|By Dave Chapman|
Dennis Lee's free-energy show intermixed technical demonstration, preemptive answers to critics, and sales pitch. The sound system was loud and distorted, making listening tiring. With one exception, the technical demonstrations were accompanied by wildly inaccurate explanations. All the demonstrations were done on a stage 15 to 30 feet from the audience, so it was impossible to tell exactly what was happening and, in that regard, it was a little like a magic show.
Running an engine on water. Lee demonstrated a Briggs and Stratton 5 hp engine "running on water." As he explained it, the water had been separated into hydrogen and oxygen, and the gasses then remixed. Since the ratio was still two parts of hydrogen to one of oxygen, the formula was still H2O and, therefore, still water. He called this mixture Brown's gas and claimed some remarkable properties for it: If ignited, it imploded rather than exploded; if mixed with air, it exploded when ignited. He had a blue box which he claimed was a generator for Brown's gas. He burned the Brown's gas with a welding torch, producing a blue flame that could have been either hydrogen or propane, remarking the flame was always hot enough to vaporize any substance it contacted. He passed his hands through the flame, then put a piece of Tungsten into the flame and claimed it was as hot as the sun's surface. His technicians connected the gas generator to the engine and ran the engine for a few seconds. Lee never mentioned how much energy it takes to electrolyze water.
Running a 1 hp motor on a 9 volt transistor battery. Lee demonstrated a 1 hp motor running on a 9 volt transistor battery. An assistant turned on the motor and it rotated, although to my eye the motor barely overcame the friction of its own bearings. There wasn't much explanation with this demonstration. The claim seemed to be that a motor didn't need as much electricity as the power companies say it does.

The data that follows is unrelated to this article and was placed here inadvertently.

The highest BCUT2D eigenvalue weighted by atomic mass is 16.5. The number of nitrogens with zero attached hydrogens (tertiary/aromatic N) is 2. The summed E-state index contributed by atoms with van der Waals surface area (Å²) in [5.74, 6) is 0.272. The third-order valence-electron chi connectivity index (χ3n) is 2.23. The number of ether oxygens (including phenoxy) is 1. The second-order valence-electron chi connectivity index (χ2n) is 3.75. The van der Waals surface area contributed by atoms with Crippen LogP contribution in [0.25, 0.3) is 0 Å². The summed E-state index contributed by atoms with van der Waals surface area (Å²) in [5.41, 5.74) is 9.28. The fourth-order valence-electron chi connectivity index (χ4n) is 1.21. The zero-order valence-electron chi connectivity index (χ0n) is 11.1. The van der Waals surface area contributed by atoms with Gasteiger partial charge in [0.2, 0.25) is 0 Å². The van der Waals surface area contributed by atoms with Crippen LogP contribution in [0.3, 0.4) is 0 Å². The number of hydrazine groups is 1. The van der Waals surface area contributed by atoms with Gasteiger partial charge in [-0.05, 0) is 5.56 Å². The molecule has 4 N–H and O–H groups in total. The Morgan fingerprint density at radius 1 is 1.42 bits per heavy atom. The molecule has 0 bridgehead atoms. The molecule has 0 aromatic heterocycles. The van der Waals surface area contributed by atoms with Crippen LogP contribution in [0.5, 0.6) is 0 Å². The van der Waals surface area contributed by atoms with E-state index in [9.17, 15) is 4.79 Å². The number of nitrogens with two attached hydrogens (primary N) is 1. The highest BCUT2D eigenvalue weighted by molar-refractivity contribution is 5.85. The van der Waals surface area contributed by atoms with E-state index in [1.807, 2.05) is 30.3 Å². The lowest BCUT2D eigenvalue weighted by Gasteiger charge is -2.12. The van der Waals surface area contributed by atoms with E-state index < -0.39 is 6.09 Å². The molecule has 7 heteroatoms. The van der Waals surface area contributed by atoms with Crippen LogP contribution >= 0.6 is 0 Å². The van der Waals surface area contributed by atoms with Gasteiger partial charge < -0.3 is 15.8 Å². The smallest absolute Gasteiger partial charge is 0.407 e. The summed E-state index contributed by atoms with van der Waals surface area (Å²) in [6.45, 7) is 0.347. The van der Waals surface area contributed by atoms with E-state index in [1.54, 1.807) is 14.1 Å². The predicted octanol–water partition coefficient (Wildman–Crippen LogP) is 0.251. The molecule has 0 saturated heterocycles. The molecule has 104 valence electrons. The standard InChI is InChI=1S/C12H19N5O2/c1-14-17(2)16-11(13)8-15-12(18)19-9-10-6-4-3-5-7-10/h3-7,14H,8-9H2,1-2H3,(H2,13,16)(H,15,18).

Using a capacitor to reduce the line current. Lee had a motor with a load and meters to measure the voltage and current used by the motor. He connected a capacitor to the motor and showed that the current coming from the line was greatly reduced. Using the formula "power = volts x amps," he claimed the motor was using less power when the capacitor was connected. The power company doesn't tell people about this, said Lee, but adding this capacitor can reduce your electric bill. What he didn't say was that the formula is only accurate for DC. For AC it is accurate only if the voltage and current are lined up in time. If not, then the formula gives a number larger than the amount of power used by the motor - in some cases this can be much greater. Adding the capacitor, in effect, causes the voltage and current to be lined up correctly. Furthermore, the power meter on the wall takes this effect into account - so your bill doesn't change. These are things that are usually taught early in an Electrical Engineering program and are not secret at all.
The radiation neutralizer. According to Lee, Dr. Brown has a method for neutralizing radiation. Fortunately, he didn't demonstrate this, but claimed it was demonstrated to government scientists by neutralizing radioactive cobalt. The government scientists watching the process with Geiger counters detected no radiation. Lee said the government doesn't want to neutralize the radioactive waste at Hanford and other sites because they want the waste to make weapons.